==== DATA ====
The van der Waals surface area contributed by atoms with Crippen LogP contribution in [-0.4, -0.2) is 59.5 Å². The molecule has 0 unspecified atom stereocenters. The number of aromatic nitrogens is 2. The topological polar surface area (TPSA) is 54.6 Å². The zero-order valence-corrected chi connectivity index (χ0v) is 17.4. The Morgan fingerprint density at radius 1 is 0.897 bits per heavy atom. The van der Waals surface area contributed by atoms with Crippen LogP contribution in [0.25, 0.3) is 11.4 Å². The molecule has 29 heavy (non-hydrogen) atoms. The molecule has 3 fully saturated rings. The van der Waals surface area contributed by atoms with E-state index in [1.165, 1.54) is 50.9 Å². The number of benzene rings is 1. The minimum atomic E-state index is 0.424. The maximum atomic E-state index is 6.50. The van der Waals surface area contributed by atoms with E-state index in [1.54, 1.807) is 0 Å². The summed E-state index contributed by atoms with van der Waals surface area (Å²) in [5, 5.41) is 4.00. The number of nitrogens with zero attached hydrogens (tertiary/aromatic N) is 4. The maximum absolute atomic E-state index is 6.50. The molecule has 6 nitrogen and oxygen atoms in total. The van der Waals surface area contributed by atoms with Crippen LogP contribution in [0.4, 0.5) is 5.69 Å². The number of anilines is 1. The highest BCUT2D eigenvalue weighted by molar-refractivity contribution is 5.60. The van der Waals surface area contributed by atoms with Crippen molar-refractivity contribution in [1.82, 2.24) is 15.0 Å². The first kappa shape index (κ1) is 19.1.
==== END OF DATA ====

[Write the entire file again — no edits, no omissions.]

The van der Waals surface area contributed by atoms with Crippen LogP contribution in [-0.4, -0.2) is 59.5 Å². The molecule has 0 unspecified atom stereocenters. The number of aromatic nitrogens is 2. The topological polar surface area (TPSA) is 54.6 Å². The zero-order valence-corrected chi connectivity index (χ0v) is 17.4. The Morgan fingerprint density at radius 1 is 0.897 bits per heavy atom. The van der Waals surface area contributed by atoms with Crippen LogP contribution in [0.25, 0.3) is 11.4 Å². The molecule has 29 heavy (non-hydrogen) atoms. The molecule has 3 fully saturated rings. The van der Waals surface area contributed by atoms with E-state index in [1.165, 1.54) is 50.9 Å². The number of benzene rings is 1. The minimum atomic E-state index is 0.424. The maximum atomic E-state index is 6.50. The van der Waals surface area contributed by atoms with E-state index in [1.54, 1.807) is 0 Å². The summed E-state index contributed by atoms with van der Waals surface area (Å²) in [5, 5.41) is 4.00. The number of nitrogens with zero attached hydrogens (tertiary/aromatic N) is 4. The maximum absolute atomic E-state index is 6.50. The molecule has 6 nitrogen and oxygen atoms in total. The van der Waals surface area contributed by atoms with Crippen LogP contribution in [0.4, 0.5) is 5.69 Å². The number of anilines is 1. The highest BCUT2D eigenvalue weighted by molar-refractivity contribution is 5.60. The van der Waals surface area contributed by atoms with Crippen molar-refractivity contribution in [1.82, 2.24) is 15.0 Å². The first kappa shape index (κ1) is 19.1.